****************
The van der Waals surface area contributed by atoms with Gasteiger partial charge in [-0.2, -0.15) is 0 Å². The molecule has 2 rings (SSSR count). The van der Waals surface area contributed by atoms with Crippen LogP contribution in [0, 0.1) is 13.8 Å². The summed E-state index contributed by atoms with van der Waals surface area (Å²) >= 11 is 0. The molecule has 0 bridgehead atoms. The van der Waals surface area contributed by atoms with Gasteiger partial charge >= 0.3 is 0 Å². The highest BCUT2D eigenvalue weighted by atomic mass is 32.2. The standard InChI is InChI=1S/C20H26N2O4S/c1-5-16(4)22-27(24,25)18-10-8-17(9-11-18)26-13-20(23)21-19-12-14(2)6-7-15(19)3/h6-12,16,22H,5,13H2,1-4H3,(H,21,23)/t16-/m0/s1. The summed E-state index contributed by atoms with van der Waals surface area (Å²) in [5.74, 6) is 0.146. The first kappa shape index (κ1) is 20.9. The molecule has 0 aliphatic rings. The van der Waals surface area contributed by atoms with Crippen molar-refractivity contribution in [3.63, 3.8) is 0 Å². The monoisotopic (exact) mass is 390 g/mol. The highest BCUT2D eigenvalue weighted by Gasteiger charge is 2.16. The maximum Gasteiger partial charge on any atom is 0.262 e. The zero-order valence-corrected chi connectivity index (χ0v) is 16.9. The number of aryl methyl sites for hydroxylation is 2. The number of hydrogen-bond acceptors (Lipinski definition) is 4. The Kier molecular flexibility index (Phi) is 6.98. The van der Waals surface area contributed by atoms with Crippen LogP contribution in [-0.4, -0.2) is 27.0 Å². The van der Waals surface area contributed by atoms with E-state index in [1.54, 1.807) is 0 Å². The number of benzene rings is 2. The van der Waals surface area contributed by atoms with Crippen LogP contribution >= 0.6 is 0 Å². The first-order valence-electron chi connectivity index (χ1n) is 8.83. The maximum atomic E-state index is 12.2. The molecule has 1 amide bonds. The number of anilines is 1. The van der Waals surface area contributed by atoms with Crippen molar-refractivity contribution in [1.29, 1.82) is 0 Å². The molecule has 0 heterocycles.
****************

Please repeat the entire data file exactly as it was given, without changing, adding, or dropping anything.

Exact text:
The van der Waals surface area contributed by atoms with Gasteiger partial charge in [-0.2, -0.15) is 0 Å². The molecule has 2 rings (SSSR count). The van der Waals surface area contributed by atoms with Crippen LogP contribution in [0, 0.1) is 13.8 Å². The summed E-state index contributed by atoms with van der Waals surface area (Å²) >= 11 is 0. The molecule has 0 bridgehead atoms. The van der Waals surface area contributed by atoms with Gasteiger partial charge >= 0.3 is 0 Å². The highest BCUT2D eigenvalue weighted by atomic mass is 32.2. The standard InChI is InChI=1S/C20H26N2O4S/c1-5-16(4)22-27(24,25)18-10-8-17(9-11-18)26-13-20(23)21-19-12-14(2)6-7-15(19)3/h6-12,16,22H,5,13H2,1-4H3,(H,21,23)/t16-/m0/s1. The summed E-state index contributed by atoms with van der Waals surface area (Å²) in [5.74, 6) is 0.146. The first kappa shape index (κ1) is 20.9. The molecule has 0 aliphatic rings. The van der Waals surface area contributed by atoms with Crippen molar-refractivity contribution in [3.63, 3.8) is 0 Å². The monoisotopic (exact) mass is 390 g/mol. The highest BCUT2D eigenvalue weighted by Gasteiger charge is 2.16. The maximum Gasteiger partial charge on any atom is 0.262 e. The zero-order valence-corrected chi connectivity index (χ0v) is 16.9. The number of aryl methyl sites for hydroxylation is 2. The number of hydrogen-bond acceptors (Lipinski definition) is 4. The Kier molecular flexibility index (Phi) is 6.98. The van der Waals surface area contributed by atoms with Crippen LogP contribution in [-0.4, -0.2) is 27.0 Å². The van der Waals surface area contributed by atoms with E-state index in [1.54, 1.807) is 0 Å². The number of benzene rings is 2. The van der Waals surface area contributed by atoms with Crippen LogP contribution >= 0.6 is 0 Å². The first-order valence-electron chi connectivity index (χ1n) is 8.83. The maximum atomic E-state index is 12.2. The molecule has 1 amide bonds. The number of anilines is 1. The van der Waals surface area contributed by atoms with Crippen molar-refractivity contribution in [1.29, 1.82) is 0 Å². The molecule has 0 heterocycles.